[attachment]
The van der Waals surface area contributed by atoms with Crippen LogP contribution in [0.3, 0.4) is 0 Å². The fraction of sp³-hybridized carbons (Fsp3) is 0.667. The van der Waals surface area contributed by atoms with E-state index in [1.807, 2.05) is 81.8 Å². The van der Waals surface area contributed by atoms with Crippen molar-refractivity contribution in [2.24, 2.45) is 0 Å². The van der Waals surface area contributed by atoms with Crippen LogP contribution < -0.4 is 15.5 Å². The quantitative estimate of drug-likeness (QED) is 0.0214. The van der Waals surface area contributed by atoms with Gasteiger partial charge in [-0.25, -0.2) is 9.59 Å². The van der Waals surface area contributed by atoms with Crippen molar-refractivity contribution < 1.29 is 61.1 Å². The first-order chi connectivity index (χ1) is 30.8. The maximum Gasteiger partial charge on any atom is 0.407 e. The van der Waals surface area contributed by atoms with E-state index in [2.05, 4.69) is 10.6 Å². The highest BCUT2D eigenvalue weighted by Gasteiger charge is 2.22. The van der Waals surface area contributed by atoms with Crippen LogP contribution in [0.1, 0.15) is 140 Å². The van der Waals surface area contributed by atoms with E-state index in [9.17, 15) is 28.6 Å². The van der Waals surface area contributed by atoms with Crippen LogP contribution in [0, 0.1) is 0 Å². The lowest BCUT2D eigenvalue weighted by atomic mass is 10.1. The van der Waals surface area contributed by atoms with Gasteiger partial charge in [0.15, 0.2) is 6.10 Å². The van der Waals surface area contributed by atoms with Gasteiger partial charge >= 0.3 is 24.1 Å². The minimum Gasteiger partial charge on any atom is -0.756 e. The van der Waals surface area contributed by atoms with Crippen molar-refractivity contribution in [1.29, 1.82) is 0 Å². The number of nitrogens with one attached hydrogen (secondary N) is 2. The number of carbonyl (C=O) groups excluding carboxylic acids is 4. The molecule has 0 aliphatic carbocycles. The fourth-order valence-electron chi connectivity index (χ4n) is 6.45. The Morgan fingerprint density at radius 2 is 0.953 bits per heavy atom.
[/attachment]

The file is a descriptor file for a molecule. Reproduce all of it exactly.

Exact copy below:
The van der Waals surface area contributed by atoms with Crippen LogP contribution in [0.3, 0.4) is 0 Å². The fraction of sp³-hybridized carbons (Fsp3) is 0.667. The van der Waals surface area contributed by atoms with E-state index in [1.807, 2.05) is 81.8 Å². The van der Waals surface area contributed by atoms with Crippen molar-refractivity contribution in [2.24, 2.45) is 0 Å². The van der Waals surface area contributed by atoms with Crippen LogP contribution < -0.4 is 15.5 Å². The quantitative estimate of drug-likeness (QED) is 0.0214. The van der Waals surface area contributed by atoms with Gasteiger partial charge in [-0.25, -0.2) is 9.59 Å². The van der Waals surface area contributed by atoms with Crippen molar-refractivity contribution < 1.29 is 61.1 Å². The first-order chi connectivity index (χ1) is 30.8. The maximum Gasteiger partial charge on any atom is 0.407 e. The van der Waals surface area contributed by atoms with E-state index in [2.05, 4.69) is 10.6 Å². The highest BCUT2D eigenvalue weighted by Gasteiger charge is 2.22. The van der Waals surface area contributed by atoms with Crippen LogP contribution in [0.1, 0.15) is 140 Å². The van der Waals surface area contributed by atoms with E-state index in [9.17, 15) is 28.6 Å². The van der Waals surface area contributed by atoms with Crippen LogP contribution in [0, 0.1) is 0 Å². The lowest BCUT2D eigenvalue weighted by atomic mass is 10.1. The van der Waals surface area contributed by atoms with Gasteiger partial charge in [0.15, 0.2) is 6.10 Å². The van der Waals surface area contributed by atoms with Gasteiger partial charge >= 0.3 is 24.1 Å². The minimum Gasteiger partial charge on any atom is -0.756 e. The van der Waals surface area contributed by atoms with Crippen molar-refractivity contribution in [1.29, 1.82) is 0 Å². The number of nitrogens with one attached hydrogen (secondary N) is 2. The number of carbonyl (C=O) groups excluding carboxylic acids is 4. The molecule has 0 aliphatic carbocycles. The fourth-order valence-electron chi connectivity index (χ4n) is 6.45. The Morgan fingerprint density at radius 2 is 0.953 bits per heavy atom.